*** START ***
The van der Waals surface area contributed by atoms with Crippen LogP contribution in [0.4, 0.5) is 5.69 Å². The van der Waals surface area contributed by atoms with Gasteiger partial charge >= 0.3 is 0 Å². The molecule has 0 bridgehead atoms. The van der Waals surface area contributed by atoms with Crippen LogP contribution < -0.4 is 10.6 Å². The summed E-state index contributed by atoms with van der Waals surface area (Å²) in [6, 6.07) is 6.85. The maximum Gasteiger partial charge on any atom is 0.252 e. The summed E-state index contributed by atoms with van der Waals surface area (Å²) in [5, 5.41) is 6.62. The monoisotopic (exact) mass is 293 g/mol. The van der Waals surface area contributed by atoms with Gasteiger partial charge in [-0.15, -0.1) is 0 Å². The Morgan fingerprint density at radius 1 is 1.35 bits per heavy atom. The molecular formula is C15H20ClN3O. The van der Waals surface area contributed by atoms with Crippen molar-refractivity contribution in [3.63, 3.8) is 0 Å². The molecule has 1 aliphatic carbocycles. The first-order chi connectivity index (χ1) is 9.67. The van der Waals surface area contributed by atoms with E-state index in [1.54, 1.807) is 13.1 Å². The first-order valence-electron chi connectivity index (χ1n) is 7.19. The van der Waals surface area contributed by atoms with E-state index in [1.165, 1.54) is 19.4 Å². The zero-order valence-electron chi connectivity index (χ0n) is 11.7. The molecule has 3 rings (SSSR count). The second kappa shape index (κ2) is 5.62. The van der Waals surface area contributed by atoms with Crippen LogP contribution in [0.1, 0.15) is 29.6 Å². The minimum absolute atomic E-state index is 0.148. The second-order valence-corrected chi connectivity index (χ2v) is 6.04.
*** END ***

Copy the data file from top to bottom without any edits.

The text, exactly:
The van der Waals surface area contributed by atoms with Crippen LogP contribution in [0.4, 0.5) is 5.69 Å². The van der Waals surface area contributed by atoms with Gasteiger partial charge >= 0.3 is 0 Å². The molecule has 0 bridgehead atoms. The van der Waals surface area contributed by atoms with Crippen LogP contribution < -0.4 is 10.6 Å². The summed E-state index contributed by atoms with van der Waals surface area (Å²) in [6, 6.07) is 6.85. The maximum Gasteiger partial charge on any atom is 0.252 e. The summed E-state index contributed by atoms with van der Waals surface area (Å²) in [5, 5.41) is 6.62. The monoisotopic (exact) mass is 293 g/mol. The van der Waals surface area contributed by atoms with Gasteiger partial charge in [-0.15, -0.1) is 0 Å². The Morgan fingerprint density at radius 1 is 1.35 bits per heavy atom. The molecular formula is C15H20ClN3O. The van der Waals surface area contributed by atoms with Crippen molar-refractivity contribution in [3.63, 3.8) is 0 Å². The molecule has 1 aliphatic carbocycles. The first-order chi connectivity index (χ1) is 9.67. The van der Waals surface area contributed by atoms with E-state index in [1.54, 1.807) is 13.1 Å². The first-order valence-electron chi connectivity index (χ1n) is 7.19. The van der Waals surface area contributed by atoms with E-state index in [1.165, 1.54) is 19.4 Å². The zero-order valence-electron chi connectivity index (χ0n) is 11.7. The molecule has 3 rings (SSSR count). The second kappa shape index (κ2) is 5.62. The van der Waals surface area contributed by atoms with Crippen LogP contribution in [0.1, 0.15) is 29.6 Å². The minimum absolute atomic E-state index is 0.148. The second-order valence-corrected chi connectivity index (χ2v) is 6.04.